At FS 14 Bill would build a solid working relationship with not only his crew but with the community, especially the youth. If it needed to be done his crew did it. Christmas was a special time for the members at FS 14 as they would assist the neighborhood by decorating the annual Christmas tree on 42nd St. and Central Ave. When locals were in trouble Captain Finn and his crew stepped up to help, once with raising money for a funeral and burial costs for a son of a man that frequented the station selling peanuts. Bill credits Selwyn Llyod for the extra effort in this matter.
Captain Finn was an “old school” type of Captain. He didn’t wait for things to get done. He took charge and made sure the job was done correctly, including station projects. Under his command many upgrades were made to Fire Station 14. The hand ball court was enclosed and wood floors installed. The crew painted multiple rooms and also dry-walled the ceiling in the front office and recreation room. Tile floors were also put down in the front office, recreation room and the kitchen. Thanks to Chief Anthony, the kitchen was remodeled with new cabinets, counter tops and sink, but no TV in the kitchen. The kitchen was sort of a sacred area to the members, especially Bill. To him it was a special place, where friendly talk occurred and relationships were strengthened. A wide variety of subjects always arose, everything from personal issues to training were discussed. Camaraderie was also a big part of this family gathering.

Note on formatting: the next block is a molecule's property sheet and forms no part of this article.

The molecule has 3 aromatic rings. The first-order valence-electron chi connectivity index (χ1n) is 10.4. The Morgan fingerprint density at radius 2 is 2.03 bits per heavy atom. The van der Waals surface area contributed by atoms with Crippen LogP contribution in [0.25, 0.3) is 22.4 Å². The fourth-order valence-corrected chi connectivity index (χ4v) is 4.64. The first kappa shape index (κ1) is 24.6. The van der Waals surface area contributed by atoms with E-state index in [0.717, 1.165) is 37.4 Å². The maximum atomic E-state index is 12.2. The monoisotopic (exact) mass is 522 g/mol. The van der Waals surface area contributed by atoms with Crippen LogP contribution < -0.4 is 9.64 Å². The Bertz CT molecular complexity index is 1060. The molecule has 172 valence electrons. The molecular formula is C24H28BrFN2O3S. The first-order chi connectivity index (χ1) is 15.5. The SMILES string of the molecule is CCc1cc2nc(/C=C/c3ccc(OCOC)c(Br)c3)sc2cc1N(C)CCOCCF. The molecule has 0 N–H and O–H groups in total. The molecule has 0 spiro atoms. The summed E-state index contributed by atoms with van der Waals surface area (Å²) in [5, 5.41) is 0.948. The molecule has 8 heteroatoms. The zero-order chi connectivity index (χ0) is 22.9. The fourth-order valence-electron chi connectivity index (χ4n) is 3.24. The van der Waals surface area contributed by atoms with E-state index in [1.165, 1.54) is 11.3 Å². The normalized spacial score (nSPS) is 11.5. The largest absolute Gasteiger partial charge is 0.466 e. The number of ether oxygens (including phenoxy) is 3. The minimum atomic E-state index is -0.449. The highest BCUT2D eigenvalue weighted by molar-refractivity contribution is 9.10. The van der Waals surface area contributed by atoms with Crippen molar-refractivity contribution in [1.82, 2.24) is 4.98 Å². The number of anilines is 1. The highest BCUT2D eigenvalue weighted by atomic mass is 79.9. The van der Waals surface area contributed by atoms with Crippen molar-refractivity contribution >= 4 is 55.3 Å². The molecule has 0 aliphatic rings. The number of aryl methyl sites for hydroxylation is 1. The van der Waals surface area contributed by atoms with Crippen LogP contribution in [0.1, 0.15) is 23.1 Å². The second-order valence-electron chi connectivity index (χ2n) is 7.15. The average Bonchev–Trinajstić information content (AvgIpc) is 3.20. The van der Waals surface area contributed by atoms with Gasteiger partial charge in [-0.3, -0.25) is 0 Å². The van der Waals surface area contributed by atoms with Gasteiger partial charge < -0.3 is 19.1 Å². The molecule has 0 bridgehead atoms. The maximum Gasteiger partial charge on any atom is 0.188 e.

Bill Finn is not all about book knowledge. He drew from all his experiences needed to be a good leader. He witnessed tragedy first hand in 1963 when the Baldwin Hills Reservoir collapsed destroying multiple homes and covering the streets in mud up to 20 feet thick. He frequently battled fires in craftsman styled homes that are still abundant in FS 26’s district. He witnessed the Watts Riots in 1965 and worked long enough to experience a second civil disturbance in 1992. He recovered bodies from the Ponet fire and found multiple people alive during search and rescue efforts during the 1971 earthquake. In 1972 a large explosion occurred in a sewer at Pico and Muirfield. Captain Finn distinguished himself at this incident, earning the Medal of Valor for his actions. In 1973 he fought the infamous Stratford Hotel fire where 25 people were killed and earned his pay at the Paramount Studio sound stage fire in 1983. In 1992 the Los Angeles Firefighter’s Association recognized his outstanding abilities and honored Bill as the 1991 Firefighter of the Year.
Along the way Bill Finn never forgot where he came from and what was really important in life. He also acknowledged that he had the privilege of working around a group of exceptional people. His crews were always pushed to perform at a high level but were always treated fairly. At Fire Station 14, he worked with probably one of the most diverse crews in the City and made it work; however, on April 30, 2007, Bill finally decided to retire after 45 years of service. During his career his goal was to make sure they all took care of each other and to serve the community in which they worked to the best of their abilities. These goals were accomplished through constant training and staying committed to one another. Even though they worked and played hard, they kidded each other even harder, all knowing not to take it personally because they were family. And speaking of family, time spent together with his crew and family was always a priority for Bill, especially during the holidays when all family members were welcomed into the station.
When coming to a decision on who to honor as an Icon of the LAFD, many factors were considered. Bill Finn’s professionalism, commitment to excellence, and his ongoing dedication to the men and women of the LAFD made him an easy choice. We here at the Los Angeles Firemen’s Relief Association would like recognize Captain II William Finn for his many years of dedicated service to the citizens of Los Angeles. Thank you, Captain Finn, and congratulations on being an LAFD Icon.
By John Hicks